Scenario Building

The environment surrounding most firms is varied, complex and challenging. It is not easy to present the collected data in a simple, easy to understand format. Scenario building is a useful way of solving this complexity. Scenarios are stories about what the future environment might hold and how a firm might respond to his future. Scenario’s help strategists in focusing attention on the emerging picture after thoroughly analyzing the pros and cons of a particular situation by integrating objective and subjective parts of various factors. Scenarios help managers to predict how things will turn out, explain what forces will shape the future and have a feel for the situations that are likely to unfold. Scenarios can be developed thus (Pearce & Robinson).

1) Prepare the background by assessing the overall social environment under investigation (such as social legislation).
2) Select critical indicators and search for future events that may affect the key trends (e.g. growing distrust business).
3) Analyze reasons for past behavior for each trend (e.g. perceived disregard for air and water quality).
4) Forecast each indicator in at least three scenarios, showing the least favorable environment, the likely environment and the most favorable environment
5) Write a scenario from the viewpoint of someone in the future and describe conditions then and how they developed.
6) Condense the scenario for each trend to a few paragraphs.

Organizational Responses to the Environment

Given the myriad issues, problems and opportunities in an organization’s environments , how should the organization adapt? Each organization must assess its own unique situation and adapt according to the wisdom of its top management . It is not easy to come out with clear cut answers because the relationships between the organizations and its many environment are multifarious and difficult to predict. Even more difficult is the task of stating exactly what an organization should do in response to a particular situation in the environment . For example the removal of quantitative restrictions on consumer items, agricultural products, import of second hand vehicles is going to impact a number of domestic organizations in the days ahead. In such a scenario the number of possible organizational responses are too numerous to be catalogued in a specific way. However, certain commonly used organizational responses could be stated thus:

Boundary spanning Response: In every organization there are certain positions called boundary roles that link the organizations with its various external constituencies . These roles are filled by public relations representatives, sales people, purchasing agents etc. These boundary spanners spend a great amount of time with external groups ad help present the organization’s interest in dealing with the environment. They also convey the information about the environment the organization ‘s management . They thus help the firm to scan the environmental forces closely and take steps proactively in order to survive and progress in a complex and dynamic environment.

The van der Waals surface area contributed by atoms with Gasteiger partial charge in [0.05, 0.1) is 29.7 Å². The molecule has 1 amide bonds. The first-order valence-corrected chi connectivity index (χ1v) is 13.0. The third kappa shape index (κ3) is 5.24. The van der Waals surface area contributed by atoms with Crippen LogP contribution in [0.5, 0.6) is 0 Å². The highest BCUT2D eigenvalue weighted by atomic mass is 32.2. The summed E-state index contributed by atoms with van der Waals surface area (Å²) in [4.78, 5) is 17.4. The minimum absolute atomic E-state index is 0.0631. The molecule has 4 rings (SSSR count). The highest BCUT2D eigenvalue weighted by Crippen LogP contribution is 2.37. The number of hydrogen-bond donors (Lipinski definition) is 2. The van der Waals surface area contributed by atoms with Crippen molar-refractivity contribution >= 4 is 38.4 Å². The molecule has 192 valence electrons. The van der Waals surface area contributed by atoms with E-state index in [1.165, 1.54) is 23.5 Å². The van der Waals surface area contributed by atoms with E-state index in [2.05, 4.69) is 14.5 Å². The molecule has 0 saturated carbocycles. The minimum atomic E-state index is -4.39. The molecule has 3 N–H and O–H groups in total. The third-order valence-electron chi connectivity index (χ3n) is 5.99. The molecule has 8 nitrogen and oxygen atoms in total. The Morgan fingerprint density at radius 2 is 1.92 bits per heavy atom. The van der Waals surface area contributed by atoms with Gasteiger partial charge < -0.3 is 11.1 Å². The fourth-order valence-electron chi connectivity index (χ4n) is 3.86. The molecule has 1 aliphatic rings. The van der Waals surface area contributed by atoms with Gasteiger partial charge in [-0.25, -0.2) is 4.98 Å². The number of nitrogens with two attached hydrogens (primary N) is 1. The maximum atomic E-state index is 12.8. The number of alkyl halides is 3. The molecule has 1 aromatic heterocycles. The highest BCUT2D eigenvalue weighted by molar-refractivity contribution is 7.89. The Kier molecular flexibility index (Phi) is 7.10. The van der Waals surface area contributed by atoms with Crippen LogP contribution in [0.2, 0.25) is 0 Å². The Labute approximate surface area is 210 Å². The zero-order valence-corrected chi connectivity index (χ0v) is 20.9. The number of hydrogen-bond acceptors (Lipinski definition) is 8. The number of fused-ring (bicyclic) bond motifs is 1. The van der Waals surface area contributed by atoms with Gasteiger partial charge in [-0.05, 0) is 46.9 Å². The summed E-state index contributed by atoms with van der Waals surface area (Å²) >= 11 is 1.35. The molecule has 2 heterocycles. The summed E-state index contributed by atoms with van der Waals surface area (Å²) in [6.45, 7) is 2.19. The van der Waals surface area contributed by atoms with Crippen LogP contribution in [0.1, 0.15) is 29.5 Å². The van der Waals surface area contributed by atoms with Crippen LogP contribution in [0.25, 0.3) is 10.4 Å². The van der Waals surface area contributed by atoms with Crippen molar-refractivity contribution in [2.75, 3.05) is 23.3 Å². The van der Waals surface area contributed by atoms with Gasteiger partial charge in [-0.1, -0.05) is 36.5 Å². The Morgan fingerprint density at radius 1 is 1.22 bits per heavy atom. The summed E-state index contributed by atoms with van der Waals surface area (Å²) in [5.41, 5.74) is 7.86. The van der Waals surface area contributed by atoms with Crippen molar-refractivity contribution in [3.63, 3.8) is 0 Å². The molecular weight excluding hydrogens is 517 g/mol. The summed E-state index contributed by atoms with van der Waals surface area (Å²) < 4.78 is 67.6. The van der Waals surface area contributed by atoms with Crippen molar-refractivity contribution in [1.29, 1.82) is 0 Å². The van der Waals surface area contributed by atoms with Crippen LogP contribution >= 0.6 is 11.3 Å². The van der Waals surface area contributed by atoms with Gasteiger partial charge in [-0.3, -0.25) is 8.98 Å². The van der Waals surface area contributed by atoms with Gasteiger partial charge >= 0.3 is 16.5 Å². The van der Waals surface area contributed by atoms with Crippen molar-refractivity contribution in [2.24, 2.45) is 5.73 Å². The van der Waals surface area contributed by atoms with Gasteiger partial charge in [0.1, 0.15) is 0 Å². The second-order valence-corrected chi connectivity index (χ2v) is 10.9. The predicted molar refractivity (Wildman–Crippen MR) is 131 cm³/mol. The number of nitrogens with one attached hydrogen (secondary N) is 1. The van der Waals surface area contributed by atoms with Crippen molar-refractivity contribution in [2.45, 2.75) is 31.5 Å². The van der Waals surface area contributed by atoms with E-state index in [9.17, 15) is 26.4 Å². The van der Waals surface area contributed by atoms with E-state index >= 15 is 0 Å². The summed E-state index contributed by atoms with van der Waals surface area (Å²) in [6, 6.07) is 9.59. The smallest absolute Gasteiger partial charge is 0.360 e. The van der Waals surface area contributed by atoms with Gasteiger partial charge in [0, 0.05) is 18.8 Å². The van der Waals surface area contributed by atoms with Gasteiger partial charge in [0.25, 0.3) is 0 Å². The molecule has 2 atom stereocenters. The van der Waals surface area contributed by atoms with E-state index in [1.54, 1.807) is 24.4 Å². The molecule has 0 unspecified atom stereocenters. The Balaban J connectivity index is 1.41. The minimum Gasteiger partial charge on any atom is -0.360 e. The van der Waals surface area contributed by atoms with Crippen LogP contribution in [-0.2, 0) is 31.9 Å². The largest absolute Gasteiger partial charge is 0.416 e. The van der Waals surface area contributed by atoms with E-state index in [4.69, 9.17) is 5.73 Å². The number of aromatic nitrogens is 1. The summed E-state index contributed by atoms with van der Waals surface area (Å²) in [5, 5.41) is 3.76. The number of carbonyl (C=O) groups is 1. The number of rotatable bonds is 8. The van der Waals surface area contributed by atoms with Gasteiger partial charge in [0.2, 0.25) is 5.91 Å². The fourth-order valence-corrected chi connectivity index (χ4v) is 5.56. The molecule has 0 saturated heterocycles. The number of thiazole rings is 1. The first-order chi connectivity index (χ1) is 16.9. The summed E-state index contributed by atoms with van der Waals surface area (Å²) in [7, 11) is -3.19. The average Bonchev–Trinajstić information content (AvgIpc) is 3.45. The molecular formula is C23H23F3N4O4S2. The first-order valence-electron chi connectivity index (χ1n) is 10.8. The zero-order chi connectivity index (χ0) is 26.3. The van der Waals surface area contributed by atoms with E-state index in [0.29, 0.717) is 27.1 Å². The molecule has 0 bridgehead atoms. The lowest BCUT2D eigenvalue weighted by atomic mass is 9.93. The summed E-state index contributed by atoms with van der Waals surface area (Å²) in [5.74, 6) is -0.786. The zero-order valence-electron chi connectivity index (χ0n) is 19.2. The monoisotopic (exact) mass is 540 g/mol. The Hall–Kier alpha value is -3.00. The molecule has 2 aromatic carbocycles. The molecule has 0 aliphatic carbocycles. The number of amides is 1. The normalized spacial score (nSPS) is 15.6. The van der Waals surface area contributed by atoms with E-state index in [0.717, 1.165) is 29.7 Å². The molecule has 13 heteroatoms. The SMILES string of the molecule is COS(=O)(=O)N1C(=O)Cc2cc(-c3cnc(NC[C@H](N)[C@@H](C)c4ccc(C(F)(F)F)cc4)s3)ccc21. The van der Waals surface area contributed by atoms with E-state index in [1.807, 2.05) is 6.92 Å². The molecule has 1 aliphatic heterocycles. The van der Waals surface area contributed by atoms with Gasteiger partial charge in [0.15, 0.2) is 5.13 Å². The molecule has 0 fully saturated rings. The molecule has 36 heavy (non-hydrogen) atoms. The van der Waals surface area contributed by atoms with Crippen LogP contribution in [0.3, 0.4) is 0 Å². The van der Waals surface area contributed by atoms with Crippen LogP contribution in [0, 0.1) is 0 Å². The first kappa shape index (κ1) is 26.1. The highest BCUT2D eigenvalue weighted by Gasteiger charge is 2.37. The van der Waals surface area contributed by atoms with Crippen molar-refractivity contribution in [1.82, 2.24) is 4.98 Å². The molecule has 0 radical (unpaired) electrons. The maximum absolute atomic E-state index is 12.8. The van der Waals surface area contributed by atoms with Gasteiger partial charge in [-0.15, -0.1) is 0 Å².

Strategic Responses: Another way that an organization adapts to its environment is through a strategic response. The options here include maintaining the status quo ( even after removal of quantitative restrictions Bajaj Auto, for example may not curtail production of scooters because the management may feel that it is doing very well currently), altering strategy a bit ( cut the prices a bit and advertise aggressively highlighting quality, service and reliability aspects more prominently ) or adopting an entirely new strategy ( reduced emphasis on scooters and expand the motor cycle market in line with global trends or even venture into an alliance with an international acre manufacturer) If the markets that a company currently services is growing rapidly (as is the case with motor cycle segment), the firm might decide to invest even more heavily in products and services for that market. The firm may like to pursue new markets for old products introduce new products to old markets, or introduce new products to new markets. Alternatively if market is shrinking or does not offer reasonable possibilities for growth (say, the moped market), the company may decide to cut back, or to get out of competition altogether . Firms also indulge in domain shifts (changes in the mix of products and services offered so that the firm will interface with more favorable environmental elements), to regain the lost glory . Moving out of current products or services or locations into a more favorable domain, diversification expansion of products / service portfolio are all part of this strategy.

Source: Strategic Management